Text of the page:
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El Camino Nitrouso

Part 4

When we last left our merry band of miscreants, they had just witnessed El Camino Nitrouso's first burnout. Engine builder Bill Weckman was behind the wheel. The rationale was if he broke it he had to fix it, which certainly made sense to the Burkster who was bankrolling the project.

After the burnout/shakedown it was time for Burk to take the El Camino Nitrouso on the 60-mile cruise from the Granite City, Illinois shop of Bill Weckman to the Burkster's garage in O'Fallon, Mo. The band of gypsy's loaded up the Dodge Caravan with a few hand tools, a flare gun, several coolers stocked with emergency rations, and a map of Missouri. In the meantime, Burk and Martin had the oil changed and the gas tank filled, checked the air in the tires, and kicked them. We were ready for adventure.

That's when the first glitch occurred. The gas gauge was in-op and the wipers didn't work. Oh well, the sky looked clear and the crew in the Caravan had those coolers filled with emergency rations.

The dysfunctional duo pulled the El Camino's seat belts tight and pulled out followed by Dad Burk and son-in-law Adolfo Araiza in the aptly named Dodge Caravan. As the convoy headed towards the Mississippi River I could swear I heard the voice of Ward Bond holloring "Wagons Ho!" It must have been that corned beef we ate at O'Donnell's Pub before leaving.

The trip was relatively uneventful, except for stalling out in the tollbooth crossing into Missouri when I accidentally hit the nitrous button. Fortunately, the bottle was turned off, but the gasoline solenoids were still working and flooded the engine. Made a note to fix that before driving again.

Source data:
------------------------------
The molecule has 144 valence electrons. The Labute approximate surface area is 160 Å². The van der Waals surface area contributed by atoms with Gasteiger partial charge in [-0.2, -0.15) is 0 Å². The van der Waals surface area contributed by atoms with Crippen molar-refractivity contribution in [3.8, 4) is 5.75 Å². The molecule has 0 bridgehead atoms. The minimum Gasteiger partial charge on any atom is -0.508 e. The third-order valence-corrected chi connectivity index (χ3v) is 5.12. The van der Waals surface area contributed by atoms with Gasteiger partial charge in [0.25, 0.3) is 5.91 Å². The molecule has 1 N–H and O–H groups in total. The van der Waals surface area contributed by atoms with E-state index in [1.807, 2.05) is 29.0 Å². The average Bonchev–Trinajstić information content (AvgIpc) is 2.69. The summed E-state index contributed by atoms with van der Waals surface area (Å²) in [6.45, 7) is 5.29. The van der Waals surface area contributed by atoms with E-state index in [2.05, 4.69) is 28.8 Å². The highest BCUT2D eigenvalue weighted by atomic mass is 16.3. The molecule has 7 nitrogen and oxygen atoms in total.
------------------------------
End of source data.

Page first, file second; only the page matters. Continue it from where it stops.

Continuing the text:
The rest of the trip to the home garage was uneventful except for the occasional honk and thumbs up from a few motorists and the fact that the gas gauge started working about halfway through the trip…I thought. Once the group arrived at the garage and the first blush of success paled, we took a closer look at the El Camino and found that it was a long way from being ready to be a daily driver.

The drivetrain, brakes, and lights all mostly worked. It turned out that when I pulled the light switch to the on position, the needle on the gas gauge went to "E". I also discovered that most of the dash lights didn't work and either the stock 1967 headlights didn't offer much in the way of illumination or I was going blind. The first order of business was to the replace the stock lamps with some aftermarket halogen units. It was while performing this task that I discovered that most of the dash lights also didn't work. While looking under the dash for the fuse box I discovered that the last owner apparently cut most of the wiring under the dash with a chainsaw. There were cut wires going nowhere and everywhere. That was also why there was no power to the wiper motor. As it turned out, the wiper motor also was full of water and rusted. A new motor from AutoZone and some new wiring fixed that problem (above photo).

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